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Women in Science Award Nominee Interview: Elif Kongar, Ph.D.

Dr. Elif Kongar’s advocacy for inclusivity and diversity and her passion for education have propelled her to make real impacts by inspiring and empowering students, including diverse populations, while also working tirelessly to create environmental and social sustainability models.

The Petit Family Foundation Women in Science Leadership Award recognizes a woman working in STEM who is a leader in her field, and who makes a significant effort to support other women and encourage girls’ interests in STEM. The honoree is selected by the Connecticut Science Center’s Women in Science steering committee and is traditionally celebrated at our annual STEM Awards Breakfast, presented by Stanley Black & Decker, each spring.

This year, we’re pleased to highlight some of the nominees for the 2020 STEM Achievement Awards and Petit Family Foundation Women in Science Leadership Award in a series of personal and inspiring recorded conversations. We hope that you enjoy getting to know the 2020 class of nominees who embody the spirit of the Connecticut Science Center and our passion to inspire the next generation of STEM professionals.



Elif Kongar is a Professor at the University of Bridgeport. During her tenure in the Departments of Technology Management and Mechanical Engineering at the University of Bridgeport, she established research and graduate concentrations and coursework in several areas, including simulation and modeling, service management and engineering, and economic / environmental sustainability. She also serves as the Director of the Technology Management PhD program while leading the development of blended and distance learning curricula at the department.

Kongar’s work with students in the classroom, and on projects and involving her students in industrial projects is crucial for the development of engineering and STEM activities at the University of Bridgeport and raising the profile of the University. Furthermore, that work through the years has resulted in eminent placement of her students in co-ops, internships and full time positions.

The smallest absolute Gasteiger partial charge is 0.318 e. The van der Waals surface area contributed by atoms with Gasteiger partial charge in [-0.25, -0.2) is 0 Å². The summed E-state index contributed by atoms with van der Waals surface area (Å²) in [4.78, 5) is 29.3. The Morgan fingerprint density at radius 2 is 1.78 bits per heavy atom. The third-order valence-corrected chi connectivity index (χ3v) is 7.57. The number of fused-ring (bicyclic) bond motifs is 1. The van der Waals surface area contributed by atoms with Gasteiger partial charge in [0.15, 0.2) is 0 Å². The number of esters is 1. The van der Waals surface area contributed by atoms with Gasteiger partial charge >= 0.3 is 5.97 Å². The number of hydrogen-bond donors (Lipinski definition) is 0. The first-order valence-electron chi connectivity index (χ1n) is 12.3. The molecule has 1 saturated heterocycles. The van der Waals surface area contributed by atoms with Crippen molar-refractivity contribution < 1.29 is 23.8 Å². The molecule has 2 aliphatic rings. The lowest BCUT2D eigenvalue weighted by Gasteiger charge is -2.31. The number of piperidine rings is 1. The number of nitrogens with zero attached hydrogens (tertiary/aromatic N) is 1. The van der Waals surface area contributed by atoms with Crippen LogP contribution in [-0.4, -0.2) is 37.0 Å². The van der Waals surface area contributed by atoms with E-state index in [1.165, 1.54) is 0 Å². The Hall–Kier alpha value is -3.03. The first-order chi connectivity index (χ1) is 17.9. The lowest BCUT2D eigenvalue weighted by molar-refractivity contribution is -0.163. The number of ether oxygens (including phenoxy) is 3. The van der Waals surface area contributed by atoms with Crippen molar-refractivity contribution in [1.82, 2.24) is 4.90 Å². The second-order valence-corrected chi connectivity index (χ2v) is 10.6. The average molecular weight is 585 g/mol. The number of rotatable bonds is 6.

Her work goes even deeper. In order to provide financial aid to the graduate students and specifically to increase the female fellow engagement, Elif Kongar raised funds via the Society of Women Engineers, Connecticut Section, for highly qualified University of Bridgeport female engineering students for the past several years. In addition, she served as the faculty advisor for the School of Engineering Society of Women Engineers section for the last four years. 




Amy Sailor: What inspired you to pursue a STEM Career?

Elif Kongar: Pretty much like everyone else, my inspiration comes from my parents. My mother holds the title to be the first female General Manager of an Insurance Company in Europe, and my father was a Sociology Professor who, to this day, has published over 50 books. I learned the value of education at an early age and dedicated my whole life to academic pursuits. My K-12 teachers played an important role in my decision to pursue a STEM field. I had extraordinary role models as STEM teachers who always encouraged me to pursue a related discipline. I, however, am also a literature, art, and drama enthusiast who was lucky enough to choose a discipline that allowed me to combine creativity and analytical thinking in my work. Industrial Engineering is a perfect bridge between decision makers and engineers which allows interpersonal and analytical skills to grow concurrently, requiring the utilization of both.


AS: As Founding Director of the PhD program in Technology Management, one of five in the country, what contributions do you feel you have made to your field and to society?